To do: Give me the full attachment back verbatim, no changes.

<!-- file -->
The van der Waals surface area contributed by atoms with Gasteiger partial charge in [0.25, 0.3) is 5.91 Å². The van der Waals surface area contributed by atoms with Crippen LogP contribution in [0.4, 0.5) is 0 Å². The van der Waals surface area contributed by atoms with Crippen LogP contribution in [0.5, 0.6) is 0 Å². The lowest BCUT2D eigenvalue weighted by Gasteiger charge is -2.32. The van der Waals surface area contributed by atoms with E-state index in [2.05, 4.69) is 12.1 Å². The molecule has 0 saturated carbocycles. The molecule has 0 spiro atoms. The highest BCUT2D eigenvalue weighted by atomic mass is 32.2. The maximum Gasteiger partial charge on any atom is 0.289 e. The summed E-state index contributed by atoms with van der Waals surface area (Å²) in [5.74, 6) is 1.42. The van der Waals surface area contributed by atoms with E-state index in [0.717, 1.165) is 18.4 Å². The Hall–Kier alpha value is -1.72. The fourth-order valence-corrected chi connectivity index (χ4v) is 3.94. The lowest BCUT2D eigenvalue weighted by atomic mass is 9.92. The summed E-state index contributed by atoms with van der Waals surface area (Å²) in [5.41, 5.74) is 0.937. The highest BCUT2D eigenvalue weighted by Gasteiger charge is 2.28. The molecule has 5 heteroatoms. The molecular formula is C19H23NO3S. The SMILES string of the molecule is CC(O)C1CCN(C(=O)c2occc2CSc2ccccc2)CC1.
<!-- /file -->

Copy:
The van der Waals surface area contributed by atoms with Gasteiger partial charge in [0.25, 0.3) is 5.91 Å². The van der Waals surface area contributed by atoms with Crippen LogP contribution in [0.4, 0.5) is 0 Å². The van der Waals surface area contributed by atoms with Crippen LogP contribution in [0.5, 0.6) is 0 Å². The lowest BCUT2D eigenvalue weighted by Gasteiger charge is -2.32. The van der Waals surface area contributed by atoms with E-state index in [2.05, 4.69) is 12.1 Å². The molecule has 0 saturated carbocycles. The molecule has 0 spiro atoms. The highest BCUT2D eigenvalue weighted by atomic mass is 32.2. The maximum Gasteiger partial charge on any atom is 0.289 e. The summed E-state index contributed by atoms with van der Waals surface area (Å²) in [5.74, 6) is 1.42. The van der Waals surface area contributed by atoms with E-state index in [0.717, 1.165) is 18.4 Å². The Hall–Kier alpha value is -1.72. The fourth-order valence-corrected chi connectivity index (χ4v) is 3.94. The lowest BCUT2D eigenvalue weighted by atomic mass is 9.92. The summed E-state index contributed by atoms with van der Waals surface area (Å²) in [5.41, 5.74) is 0.937. The highest BCUT2D eigenvalue weighted by Gasteiger charge is 2.28. The molecule has 5 heteroatoms. The molecular formula is C19H23NO3S. The SMILES string of the molecule is CC(O)C1CCN(C(=O)c2occc2CSc2ccccc2)CC1.